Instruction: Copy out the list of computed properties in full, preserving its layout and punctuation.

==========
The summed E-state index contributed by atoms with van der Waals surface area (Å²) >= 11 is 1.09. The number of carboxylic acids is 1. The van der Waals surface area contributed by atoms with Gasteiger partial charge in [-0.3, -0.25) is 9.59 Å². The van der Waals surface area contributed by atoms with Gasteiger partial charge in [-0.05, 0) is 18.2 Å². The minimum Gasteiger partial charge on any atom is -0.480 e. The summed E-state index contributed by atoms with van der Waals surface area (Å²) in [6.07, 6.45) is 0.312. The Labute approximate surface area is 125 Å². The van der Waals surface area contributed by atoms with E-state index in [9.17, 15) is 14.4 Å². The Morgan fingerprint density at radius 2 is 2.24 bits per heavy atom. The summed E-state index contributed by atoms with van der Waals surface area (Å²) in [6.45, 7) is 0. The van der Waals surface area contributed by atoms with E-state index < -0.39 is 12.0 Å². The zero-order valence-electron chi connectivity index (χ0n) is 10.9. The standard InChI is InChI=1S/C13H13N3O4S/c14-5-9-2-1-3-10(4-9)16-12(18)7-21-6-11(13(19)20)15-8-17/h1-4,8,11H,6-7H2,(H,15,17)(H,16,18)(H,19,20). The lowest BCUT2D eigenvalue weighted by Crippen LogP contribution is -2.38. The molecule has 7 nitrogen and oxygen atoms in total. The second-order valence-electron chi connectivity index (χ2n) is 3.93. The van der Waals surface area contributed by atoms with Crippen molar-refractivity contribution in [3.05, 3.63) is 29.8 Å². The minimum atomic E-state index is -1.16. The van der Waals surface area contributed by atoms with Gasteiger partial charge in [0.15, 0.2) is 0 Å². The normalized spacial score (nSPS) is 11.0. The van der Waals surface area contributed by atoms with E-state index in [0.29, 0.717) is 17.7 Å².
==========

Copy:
The summed E-state index contributed by atoms with van der Waals surface area (Å²) >= 11 is 1.09. The number of carboxylic acids is 1. The van der Waals surface area contributed by atoms with Gasteiger partial charge in [-0.3, -0.25) is 9.59 Å². The van der Waals surface area contributed by atoms with Gasteiger partial charge in [-0.05, 0) is 18.2 Å². The minimum Gasteiger partial charge on any atom is -0.480 e. The summed E-state index contributed by atoms with van der Waals surface area (Å²) in [6.07, 6.45) is 0.312. The Labute approximate surface area is 125 Å². The van der Waals surface area contributed by atoms with E-state index in [9.17, 15) is 14.4 Å². The Morgan fingerprint density at radius 2 is 2.24 bits per heavy atom. The summed E-state index contributed by atoms with van der Waals surface area (Å²) in [6.45, 7) is 0. The van der Waals surface area contributed by atoms with E-state index < -0.39 is 12.0 Å². The zero-order valence-electron chi connectivity index (χ0n) is 10.9. The standard InChI is InChI=1S/C13H13N3O4S/c14-5-9-2-1-3-10(4-9)16-12(18)7-21-6-11(13(19)20)15-8-17/h1-4,8,11H,6-7H2,(H,15,17)(H,16,18)(H,19,20). The lowest BCUT2D eigenvalue weighted by Crippen LogP contribution is -2.38. The molecule has 7 nitrogen and oxygen atoms in total. The second-order valence-electron chi connectivity index (χ2n) is 3.93. The van der Waals surface area contributed by atoms with Crippen molar-refractivity contribution in [3.05, 3.63) is 29.8 Å². The minimum atomic E-state index is -1.16. The van der Waals surface area contributed by atoms with Gasteiger partial charge in [0.15, 0.2) is 0 Å². The normalized spacial score (nSPS) is 11.0. The van der Waals surface area contributed by atoms with E-state index in [0.29, 0.717) is 17.7 Å².